AdviceHelp Me Rhonda

Help Me, Rhonda

Is That All There Is?

I think I’m having a one-third-life crisis. I definitely have Everything I’ve Ever Wanted: adorable puppy, grown-up house, well-paying job that I can leave at the office, fantastic 1-year-old daughter, amazing husband. Objectively, things are perfect. But lately it’s just felt… not enough? Is that just what being a grown-up is? I’m incredibly grateful for all that I have, but how do I get over this feeling that I’m missing out on something?


Is being a grown-up living with a persistent sense that there’s something missing from your life? I really hope not. Being a grown-up means hearing that quiet voice that tells you something is askance (and you’re to be commended for hearing it; I think a lot of people ignore it or make themselves willfully deaf to it) and investigating it a little further. The fun of being a grown-up comes from the freedom to pursue the things you truly want, not the things other people want you to want. 

There’s a really, really strong cultural narrative that says house + job + family + dog = happiness. And there’s some truth in that. Having a family is wonderful. And it’s hard to be happy if you don’t have a place to live or a way to earn money. But you’re way beyond subsistence. You’re working on self-actualization, and the cultural narrative doesn’t say much about that. 

When I read your description of your life, the aspect that seemed to be missing was meaningful work. Meaningful work is work you would continue to do if you won the lottery tomorrow. It’s work whose end result is deeply significant to you. It’s work that easily justifies the eight hours a day you spend away from your home and family and leisure. Building a family and raising children is meaningful work, but I get the sense that you’re looking for satisfaction in another arena as well.

At this point, you need to be careful. Now, the consumerist narrative will tell you that spending money—on furniture, vacations, DVDs, clothes, exercise equipment and cars—will fill this gap. But it will not. What I’m about to propose will sound radical, so get ready. I suggest you spend the next year or two reducing your expenses, until your family is living on half its income. When you’re working just to put money in the bank, not to keep a roof over your head, you’ll start to see a lot of previously invisible work options and opportunities. While you’re cutting back/drastically restructuring your finances, think about where and in what areas you might find your meaningful work.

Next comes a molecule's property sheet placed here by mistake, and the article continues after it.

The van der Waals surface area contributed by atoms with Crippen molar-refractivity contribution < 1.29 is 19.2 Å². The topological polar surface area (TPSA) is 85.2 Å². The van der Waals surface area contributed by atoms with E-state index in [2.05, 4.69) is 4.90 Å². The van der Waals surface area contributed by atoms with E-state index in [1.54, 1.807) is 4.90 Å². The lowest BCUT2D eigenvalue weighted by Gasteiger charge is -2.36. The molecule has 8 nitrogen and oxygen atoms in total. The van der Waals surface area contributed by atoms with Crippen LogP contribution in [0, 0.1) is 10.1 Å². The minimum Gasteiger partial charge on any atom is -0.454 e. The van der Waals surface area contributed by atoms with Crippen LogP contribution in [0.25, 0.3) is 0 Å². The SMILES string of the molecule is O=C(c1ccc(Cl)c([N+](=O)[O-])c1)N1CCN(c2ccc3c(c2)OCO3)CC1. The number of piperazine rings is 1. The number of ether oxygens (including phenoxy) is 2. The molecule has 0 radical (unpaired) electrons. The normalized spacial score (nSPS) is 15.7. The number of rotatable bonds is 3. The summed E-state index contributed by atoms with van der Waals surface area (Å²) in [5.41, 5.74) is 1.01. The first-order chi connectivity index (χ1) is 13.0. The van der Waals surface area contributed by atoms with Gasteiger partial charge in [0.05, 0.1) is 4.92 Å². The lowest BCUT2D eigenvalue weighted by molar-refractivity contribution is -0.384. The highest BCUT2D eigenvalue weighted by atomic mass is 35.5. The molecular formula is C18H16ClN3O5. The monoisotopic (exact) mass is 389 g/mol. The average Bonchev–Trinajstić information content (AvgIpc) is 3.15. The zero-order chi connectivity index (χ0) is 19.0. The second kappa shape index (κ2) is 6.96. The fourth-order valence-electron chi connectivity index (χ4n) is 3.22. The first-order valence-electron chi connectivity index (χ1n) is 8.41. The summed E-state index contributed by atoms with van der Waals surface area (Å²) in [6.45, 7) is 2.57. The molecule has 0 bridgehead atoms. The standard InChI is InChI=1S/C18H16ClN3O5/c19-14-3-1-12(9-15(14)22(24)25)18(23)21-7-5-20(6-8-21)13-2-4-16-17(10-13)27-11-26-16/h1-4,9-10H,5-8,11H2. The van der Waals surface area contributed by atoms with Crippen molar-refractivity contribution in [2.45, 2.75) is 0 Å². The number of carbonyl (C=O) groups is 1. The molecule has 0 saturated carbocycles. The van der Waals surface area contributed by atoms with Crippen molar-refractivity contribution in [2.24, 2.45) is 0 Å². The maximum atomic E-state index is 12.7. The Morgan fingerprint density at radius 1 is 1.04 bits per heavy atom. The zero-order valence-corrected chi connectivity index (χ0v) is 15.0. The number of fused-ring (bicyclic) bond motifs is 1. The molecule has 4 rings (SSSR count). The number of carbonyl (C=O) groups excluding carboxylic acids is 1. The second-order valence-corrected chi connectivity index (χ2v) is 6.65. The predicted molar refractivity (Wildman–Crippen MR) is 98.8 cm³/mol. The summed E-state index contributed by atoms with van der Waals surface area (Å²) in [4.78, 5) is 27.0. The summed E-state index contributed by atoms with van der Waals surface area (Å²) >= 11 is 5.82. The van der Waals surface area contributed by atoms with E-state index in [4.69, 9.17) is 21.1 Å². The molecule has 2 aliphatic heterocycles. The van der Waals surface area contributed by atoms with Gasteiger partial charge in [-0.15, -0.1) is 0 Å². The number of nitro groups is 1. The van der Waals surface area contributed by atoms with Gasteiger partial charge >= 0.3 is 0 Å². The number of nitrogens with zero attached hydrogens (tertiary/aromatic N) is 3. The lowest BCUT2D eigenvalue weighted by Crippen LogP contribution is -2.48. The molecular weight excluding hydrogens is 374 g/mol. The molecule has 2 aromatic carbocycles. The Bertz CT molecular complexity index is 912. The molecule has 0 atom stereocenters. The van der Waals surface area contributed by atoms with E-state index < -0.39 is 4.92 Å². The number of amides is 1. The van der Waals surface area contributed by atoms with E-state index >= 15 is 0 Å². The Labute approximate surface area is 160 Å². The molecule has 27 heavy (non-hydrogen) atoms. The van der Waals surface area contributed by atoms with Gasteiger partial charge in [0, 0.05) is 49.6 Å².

There is a lot of material on cutting back and finding meaningful work. I suggest starting with the book Your Money or Your Life or Tammy Stroebel’s blog or

Reluctant Table-Swiper

I’m writing this, not so much for advice, but to hopefully publicize a small problem we have in food and coffee places here in Athens. The problem is the unethical practice of table swiping. Table swiping can be defined as walking into the coffee house, seeing there is a line of patrons ahead of you and, instead of turning around and walking out the door to find a place with an available table, racing over to the last table and dropping your stuff on it, thereby cutting in front of everyone who was ahead of you. Today, my wife and I went to Marti’s and were the first in line when a couple of 30-somethings from Athens Regional (they announced it) came in and grabbed the last decent table (a four-top when they were a deuce). I suppose that what is most annoying is that as someone whose scholarly publication record is dependent on afternoon caffeine, I have been forced to become a table swiper myself out of mere self defense. I hate myself afterwards, but I have to publish to feed my family. So, Rhonda, whadda ya think? Aren’t we supposed to make Athens and the world as a whole, a better place, rather than descend to the lowest common denominator? 

The Ethicist


Weeeeelllllll, Ethicist, I’m afraid I’m not fully on your side on this issue. I think what you call table “swiping” might be properly termed “using a table.” Or more fully, “using a table at an establishment where you have purchased something.”